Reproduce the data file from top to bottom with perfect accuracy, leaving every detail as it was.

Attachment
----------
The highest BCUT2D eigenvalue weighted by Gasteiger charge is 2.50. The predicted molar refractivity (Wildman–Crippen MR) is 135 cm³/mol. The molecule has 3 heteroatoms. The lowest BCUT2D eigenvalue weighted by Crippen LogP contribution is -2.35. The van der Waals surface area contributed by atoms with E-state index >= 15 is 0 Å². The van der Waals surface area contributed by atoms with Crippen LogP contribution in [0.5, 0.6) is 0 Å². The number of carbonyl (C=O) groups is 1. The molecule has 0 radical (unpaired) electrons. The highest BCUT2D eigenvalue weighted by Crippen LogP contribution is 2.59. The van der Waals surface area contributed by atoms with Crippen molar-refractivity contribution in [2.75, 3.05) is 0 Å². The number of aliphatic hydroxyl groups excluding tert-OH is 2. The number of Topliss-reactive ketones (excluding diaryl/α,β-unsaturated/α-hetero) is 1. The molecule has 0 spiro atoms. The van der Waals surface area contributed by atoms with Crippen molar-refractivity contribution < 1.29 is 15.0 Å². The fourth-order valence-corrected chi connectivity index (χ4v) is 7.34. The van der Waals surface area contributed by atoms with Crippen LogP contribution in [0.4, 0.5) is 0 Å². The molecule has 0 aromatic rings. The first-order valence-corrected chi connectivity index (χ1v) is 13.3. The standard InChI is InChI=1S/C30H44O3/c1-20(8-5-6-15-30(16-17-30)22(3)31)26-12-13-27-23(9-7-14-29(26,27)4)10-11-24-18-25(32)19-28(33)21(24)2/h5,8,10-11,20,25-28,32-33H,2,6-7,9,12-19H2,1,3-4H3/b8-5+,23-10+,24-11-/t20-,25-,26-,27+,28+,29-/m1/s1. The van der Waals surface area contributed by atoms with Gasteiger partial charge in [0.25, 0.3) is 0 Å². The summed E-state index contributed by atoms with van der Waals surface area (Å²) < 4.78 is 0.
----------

The highest BCUT2D eigenvalue weighted by Gasteiger charge is 2.50. The predicted molar refractivity (Wildman–Crippen MR) is 135 cm³/mol. The molecule has 3 heteroatoms. The lowest BCUT2D eigenvalue weighted by Crippen LogP contribution is -2.35. The van der Waals surface area contributed by atoms with E-state index >= 15 is 0 Å². The van der Waals surface area contributed by atoms with Crippen LogP contribution in [0.5, 0.6) is 0 Å². The number of carbonyl (C=O) groups is 1. The molecule has 0 radical (unpaired) electrons. The highest BCUT2D eigenvalue weighted by Crippen LogP contribution is 2.59. The van der Waals surface area contributed by atoms with Crippen molar-refractivity contribution in [2.75, 3.05) is 0 Å². The number of aliphatic hydroxyl groups excluding tert-OH is 2. The number of Topliss-reactive ketones (excluding diaryl/α,β-unsaturated/α-hetero) is 1. The molecule has 0 spiro atoms. The van der Waals surface area contributed by atoms with Crippen molar-refractivity contribution < 1.29 is 15.0 Å². The fourth-order valence-corrected chi connectivity index (χ4v) is 7.34. The van der Waals surface area contributed by atoms with Crippen LogP contribution in [0.4, 0.5) is 0 Å². The molecule has 0 aromatic rings. The first-order valence-corrected chi connectivity index (χ1v) is 13.3. The standard InChI is InChI=1S/C30H44O3/c1-20(8-5-6-15-30(16-17-30)22(3)31)26-12-13-27-23(9-7-14-29(26,27)4)10-11-24-18-25(32)19-28(33)21(24)2/h5,8,10-11,20,25-28,32-33H,2,6-7,9,12-19H2,1,3-4H3/b8-5+,23-10+,24-11-/t20-,25-,26-,27+,28+,29-/m1/s1. The van der Waals surface area contributed by atoms with Gasteiger partial charge in [0.25, 0.3) is 0 Å². The summed E-state index contributed by atoms with van der Waals surface area (Å²) < 4.78 is 0.